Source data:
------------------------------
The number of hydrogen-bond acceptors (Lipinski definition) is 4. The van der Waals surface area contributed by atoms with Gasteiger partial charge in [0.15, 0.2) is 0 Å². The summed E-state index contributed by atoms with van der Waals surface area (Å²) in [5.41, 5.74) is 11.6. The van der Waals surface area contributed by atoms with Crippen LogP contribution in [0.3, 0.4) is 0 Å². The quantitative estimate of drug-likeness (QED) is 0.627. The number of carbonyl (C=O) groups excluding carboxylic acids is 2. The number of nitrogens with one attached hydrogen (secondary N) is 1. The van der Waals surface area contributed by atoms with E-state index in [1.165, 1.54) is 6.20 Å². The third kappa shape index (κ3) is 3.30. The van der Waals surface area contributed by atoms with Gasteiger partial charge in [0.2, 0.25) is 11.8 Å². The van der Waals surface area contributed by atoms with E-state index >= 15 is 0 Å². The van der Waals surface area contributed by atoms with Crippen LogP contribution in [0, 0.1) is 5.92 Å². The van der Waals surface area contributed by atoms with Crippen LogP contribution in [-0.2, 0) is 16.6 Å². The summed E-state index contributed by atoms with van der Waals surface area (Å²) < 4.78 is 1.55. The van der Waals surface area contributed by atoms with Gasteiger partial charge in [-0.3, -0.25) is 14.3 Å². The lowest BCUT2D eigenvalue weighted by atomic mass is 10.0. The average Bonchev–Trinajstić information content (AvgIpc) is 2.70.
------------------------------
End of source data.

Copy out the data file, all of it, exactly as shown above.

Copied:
The number of hydrogen-bond acceptors (Lipinski definition) is 4. The van der Waals surface area contributed by atoms with Gasteiger partial charge in [0.15, 0.2) is 0 Å². The summed E-state index contributed by atoms with van der Waals surface area (Å²) in [5.41, 5.74) is 11.6. The van der Waals surface area contributed by atoms with Crippen LogP contribution in [0.3, 0.4) is 0 Å². The quantitative estimate of drug-likeness (QED) is 0.627. The number of carbonyl (C=O) groups excluding carboxylic acids is 2. The number of nitrogens with one attached hydrogen (secondary N) is 1. The van der Waals surface area contributed by atoms with E-state index in [1.165, 1.54) is 6.20 Å². The third kappa shape index (κ3) is 3.30. The van der Waals surface area contributed by atoms with Gasteiger partial charge in [0.2, 0.25) is 11.8 Å². The van der Waals surface area contributed by atoms with E-state index >= 15 is 0 Å². The van der Waals surface area contributed by atoms with Crippen LogP contribution in [0, 0.1) is 5.92 Å². The van der Waals surface area contributed by atoms with Crippen LogP contribution in [-0.2, 0) is 16.6 Å². The summed E-state index contributed by atoms with van der Waals surface area (Å²) < 4.78 is 1.55. The van der Waals surface area contributed by atoms with Gasteiger partial charge in [-0.3, -0.25) is 14.3 Å². The lowest BCUT2D eigenvalue weighted by atomic mass is 10.0. The average Bonchev–Trinajstić information content (AvgIpc) is 2.70.